Thousands of people gathered in communities across the country Sunday to remember the six million Jews killed by Nazis during the Second World War.

Canada's Jewish communities have taken part in similar ceremonies for decades, but this year the federal government formally acknowledged worldwide Holocaust Remembrance Day for the first time. Last fall, Parliament added the date to the official commemoration calendar.

"For 60 years, Jews have been screaming and yelling, 'never again, never again,' said Rabbi Asher Jacobson in Montreal.

"And what greater way to say never again than to say that we're still Jews, we're still proud to stand as Jews and we'll go out into the street and say, 'we'll continue on.'"

There were candles, choirs and quiet moments of prayer and reflection in many cities, as well as a vow to never forget the horrors of genocide.

In Halifax, volunteers took turns reading out thousands of the names of people murdered.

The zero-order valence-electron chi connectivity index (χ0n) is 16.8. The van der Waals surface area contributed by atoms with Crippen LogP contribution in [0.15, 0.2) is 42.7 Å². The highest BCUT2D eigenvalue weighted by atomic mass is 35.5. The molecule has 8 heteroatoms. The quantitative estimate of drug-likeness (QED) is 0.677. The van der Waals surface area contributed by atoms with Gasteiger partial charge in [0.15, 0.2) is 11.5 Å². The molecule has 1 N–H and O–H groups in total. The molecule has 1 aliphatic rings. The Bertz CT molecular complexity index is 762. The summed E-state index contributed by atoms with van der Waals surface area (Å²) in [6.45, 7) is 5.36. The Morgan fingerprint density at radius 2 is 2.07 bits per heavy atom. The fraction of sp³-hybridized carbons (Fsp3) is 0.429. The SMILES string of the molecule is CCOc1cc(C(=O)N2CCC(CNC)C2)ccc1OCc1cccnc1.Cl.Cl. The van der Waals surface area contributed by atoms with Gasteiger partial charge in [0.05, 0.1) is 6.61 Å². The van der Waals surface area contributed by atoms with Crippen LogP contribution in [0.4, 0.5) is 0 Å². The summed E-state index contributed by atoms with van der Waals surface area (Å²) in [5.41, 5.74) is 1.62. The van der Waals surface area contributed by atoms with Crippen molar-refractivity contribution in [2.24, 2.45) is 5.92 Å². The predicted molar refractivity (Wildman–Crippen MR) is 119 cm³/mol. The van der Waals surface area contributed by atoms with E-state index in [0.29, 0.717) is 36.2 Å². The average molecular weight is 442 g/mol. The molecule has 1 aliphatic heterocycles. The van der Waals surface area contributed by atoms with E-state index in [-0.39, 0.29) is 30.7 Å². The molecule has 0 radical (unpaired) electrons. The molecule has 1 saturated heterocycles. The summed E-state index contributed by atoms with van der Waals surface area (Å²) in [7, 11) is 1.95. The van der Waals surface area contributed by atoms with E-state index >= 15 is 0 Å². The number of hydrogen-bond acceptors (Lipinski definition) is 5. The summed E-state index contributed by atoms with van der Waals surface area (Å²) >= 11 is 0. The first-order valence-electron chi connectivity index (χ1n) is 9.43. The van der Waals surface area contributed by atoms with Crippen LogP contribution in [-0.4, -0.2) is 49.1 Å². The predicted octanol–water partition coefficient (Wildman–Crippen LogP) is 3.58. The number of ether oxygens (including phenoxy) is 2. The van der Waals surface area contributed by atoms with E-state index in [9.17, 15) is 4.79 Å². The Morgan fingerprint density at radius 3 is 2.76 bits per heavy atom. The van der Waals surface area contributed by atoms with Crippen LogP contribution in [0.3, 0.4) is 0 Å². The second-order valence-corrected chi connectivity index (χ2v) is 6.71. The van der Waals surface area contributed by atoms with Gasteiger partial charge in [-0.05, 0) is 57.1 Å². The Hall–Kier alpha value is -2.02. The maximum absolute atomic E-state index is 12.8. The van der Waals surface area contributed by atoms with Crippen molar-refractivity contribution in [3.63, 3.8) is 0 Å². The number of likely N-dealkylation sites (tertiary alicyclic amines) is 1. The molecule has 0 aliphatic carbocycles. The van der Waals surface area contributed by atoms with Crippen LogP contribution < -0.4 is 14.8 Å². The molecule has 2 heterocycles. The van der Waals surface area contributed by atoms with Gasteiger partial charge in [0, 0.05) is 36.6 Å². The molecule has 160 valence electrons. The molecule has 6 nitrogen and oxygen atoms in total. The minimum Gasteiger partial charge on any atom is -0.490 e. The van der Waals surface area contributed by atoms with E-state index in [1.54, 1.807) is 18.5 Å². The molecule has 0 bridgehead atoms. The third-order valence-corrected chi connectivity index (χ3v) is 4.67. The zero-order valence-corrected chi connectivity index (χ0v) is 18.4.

"I think it will make people more aware," said one woman, especially hearing the ages of victims as young as two. "It's very sad, and I think people will listen."

In Toronto, about 2,000 people gathered in a park in what organizers said was the largest Holocaust Remembrance Day ceremony of its kind outside of Israel.

In Ottawa, Justice Minister Irwin Cotler and Conservative Leader Stephen Harper were among dignitaries at a ceremony next to the Centennial Flame on Parliament Hill.

Some people said this year's ceremonies have taken on even greater importance given recent vandalism of Jewish homes and cemeteries in Toronto, and an attack of arson at a Montreal Jewish school.

"Never again, will we be indifferent to killing fields, ethnic cleansing and genocide," Cotler told the crowd. And he reminded people that tolerance must be universal, since all races and religions can be perpetrators as well as victims.

"The Holocaust did not begin in the gas chambers. It began with words," he told reporters later. "These are the catastrophic effects of racism."